The Opinionator. This person has an opinion on everything. The problem is that (in my opinion), an opinion is not critique, and it is generally useless. In the on-again-off-again writing group, I read a section of my novel with which I was struggling. At the end, one of the group members announced, “You lost me.” I asked him to explain. He said, “I don’t know. You just lost me.” There was nothing I could do with such a comment, and so I disregarded it as critique, but it still annoyed me. An opinion is simply that: someone’s subjective thought on the story. “I like it” or “I hate it”—they’re both opinions, and neither will help the writer refine the work.

The Validator. This is the person everyone adores, because no matter what you read, she’ll adore it. Don’t get me wrong—I love to hear how wonderful my work is. The thing is, sometimes it’s not. The purpose of asking for critique is to figure out how to strengthen it. Maybe the Validator truly thinks the work is fabulous, or maybe she’s too kind or too shy to say anything negative. Either way, while she’s great for ego-stroking, she’s not the person to turn to when you know a scene doesn’t work.

The Fixer. This person will not only tell you what needs fixing, but he’ll suggest ways that you can do it (“Maybe if you have Neil skip the meeting and go straight to the golf course. . . .”) There are divergent schools of thought about the Fixer. Some writers appreciate the suggestions; others find him presumptuous. When I took Roxana’s class, her rules for critique included this: you could comment on something that didn’t work, but you couldn’t suggest how to fix it. My impression was that she didn’t feel it was our right to tell someone else how to write their story. I don’t know whether she would apply the same rule to a critique group where the participants have gotten to know one another and a level of trust has been established.

For me, the trusted beta-reader is always free to make such suggestions. The friend who has read my novel twice noted after her first reading how disappointed she was that I’d drawn a veil over the book’s lone sex scene; she felt the readers were entitled at least to a glimpse after hundreds of pages of foreplay. I considered this and decided she was right, so I expanded that part. Another friend is excellent at pointing out when I’ve begun a story in the wrong place, saying things like, “The story really starts on page three.” I’ve never gone wrong following her recommendation on that issue.

The Brutally Honest One. This person is from the tough-love school of writing. If this person is reading your work, it’s important to be very, very clear about what you want them to do. Otherwise, you may get your story back marked up with so much red ink that it looks as though there was a massacre on the page. If you ask the BHO to be brutally honest, you may get what you’ve asked for.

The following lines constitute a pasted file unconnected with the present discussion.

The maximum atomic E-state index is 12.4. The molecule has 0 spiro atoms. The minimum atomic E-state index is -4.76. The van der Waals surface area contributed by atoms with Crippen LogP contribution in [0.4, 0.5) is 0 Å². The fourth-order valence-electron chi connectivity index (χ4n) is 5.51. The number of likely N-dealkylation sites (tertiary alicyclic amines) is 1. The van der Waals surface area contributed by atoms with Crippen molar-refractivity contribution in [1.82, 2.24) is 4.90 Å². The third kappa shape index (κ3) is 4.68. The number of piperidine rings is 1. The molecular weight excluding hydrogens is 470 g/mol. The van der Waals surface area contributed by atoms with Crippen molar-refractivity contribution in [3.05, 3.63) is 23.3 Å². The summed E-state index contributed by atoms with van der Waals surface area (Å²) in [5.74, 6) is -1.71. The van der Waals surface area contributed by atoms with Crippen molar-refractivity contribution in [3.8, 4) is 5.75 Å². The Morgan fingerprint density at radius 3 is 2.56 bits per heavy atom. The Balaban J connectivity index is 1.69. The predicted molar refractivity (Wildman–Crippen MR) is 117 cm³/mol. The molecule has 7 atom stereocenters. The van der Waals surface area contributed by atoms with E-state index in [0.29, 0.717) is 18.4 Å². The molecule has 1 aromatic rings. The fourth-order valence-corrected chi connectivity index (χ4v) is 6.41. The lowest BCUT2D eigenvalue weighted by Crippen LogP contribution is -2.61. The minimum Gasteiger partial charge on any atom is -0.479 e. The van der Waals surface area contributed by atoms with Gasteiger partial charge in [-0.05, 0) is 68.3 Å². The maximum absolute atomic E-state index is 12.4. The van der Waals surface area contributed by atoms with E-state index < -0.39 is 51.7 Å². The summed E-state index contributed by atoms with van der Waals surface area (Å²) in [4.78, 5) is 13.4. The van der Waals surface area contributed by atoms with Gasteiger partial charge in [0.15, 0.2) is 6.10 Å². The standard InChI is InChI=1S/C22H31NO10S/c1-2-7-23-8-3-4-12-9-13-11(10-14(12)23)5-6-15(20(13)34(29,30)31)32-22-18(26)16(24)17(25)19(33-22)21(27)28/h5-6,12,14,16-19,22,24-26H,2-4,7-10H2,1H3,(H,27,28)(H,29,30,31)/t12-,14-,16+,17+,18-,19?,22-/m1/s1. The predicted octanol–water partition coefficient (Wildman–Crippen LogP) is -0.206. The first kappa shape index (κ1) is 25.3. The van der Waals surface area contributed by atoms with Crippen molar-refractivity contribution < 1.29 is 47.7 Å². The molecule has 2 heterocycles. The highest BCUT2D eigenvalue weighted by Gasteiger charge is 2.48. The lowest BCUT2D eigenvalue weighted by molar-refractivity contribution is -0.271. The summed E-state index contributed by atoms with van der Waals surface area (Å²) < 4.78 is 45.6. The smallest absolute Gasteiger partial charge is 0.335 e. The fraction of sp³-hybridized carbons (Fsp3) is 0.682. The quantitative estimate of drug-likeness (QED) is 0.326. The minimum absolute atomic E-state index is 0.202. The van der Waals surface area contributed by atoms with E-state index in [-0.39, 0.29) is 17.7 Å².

Back when I was a fairly inexperienced beta-reader, someone sent me a story and asked me to go over it as if it were my own. I asked her if she really wanted me to do this, and she assured me she did. So I was the BHO—and she was devastated. She said she wanted tough critique, but she wasn’t ready for it. Even though I’d noted things she’d done well in addition to things that didn’t work, she only saw the criticism. The last I heard, she’d abandoned that story completely, and she never again asked me to read any of her drafts. My takeaway from that experience: even if someone asks for brutal honesty, hold back until you see how they handle softer critique. And if you’re the one asking for brutal honesty, don’t do it unless you and the person critiquing are on the same level in terms of experience and ability. (She had the ability, but not the experience.)

The Callous One. Another comment I heard at the meetup when we were talking about the type of critique the group would offer: “We’re all big people. We can handle criticism.” Translation: “I’m going to say whatever I want, and if your feelings are hurt, that’s your problem.” The issue isn’t age as much as it’s experience. I’ve been doing this long enough to have developed some armor, but a number of people had introduced themselves as having little or no writing experience. The assumption that I can say whatever I feel like saying without regard for your feelings overlooks the fact that fledgling writers need to be handled with care. Some have tougher skins than others, but few, if any, are equipped to handle the BHO.

The One Who Knows. This person is vastly different from the Know-It-All. This person has enough experience as a writer and a reader to recognize when something doesn’t work, even if she doesn’t have a suggestion for fixing it. She might be a grammar expert, or she might be a logical thinker who can spot a plot hole or gap in chronology that everybody else missed. She may be like the people I’ve described who tell me what’s missing or where the beginning of the story really is. She reads closely, and she understands the writing process. This person is gold.


Finding a critique group is difficult. Sometimes, the first one you tumble into will be just exactly what you need. Other times, you may need to date a number of writing groups before finding a fit. Don’t be discouraged if you go to a writing conference where everyone is exchanging business cards and promising to keep in touch and critique each others’ work afterward, and then you never hear from any of them again. Think of those experiences like summer camp: how many people really meet their BFF at Camp WriteMore? Your group may end up being a handful of individuals who don’t know each other, but with whom you have relationships, in person or online. That’s okay: one-on-one critique is immensely valuable. Whether your group is two people or a dozen doesn’t matter. As long as you nurture each other’s creative spirit and reciprocate in reading and commenting on each other’s work, you’ll be able to extend genuine, heartfelt thanks in the acknowledgements section of the book you will one day publish.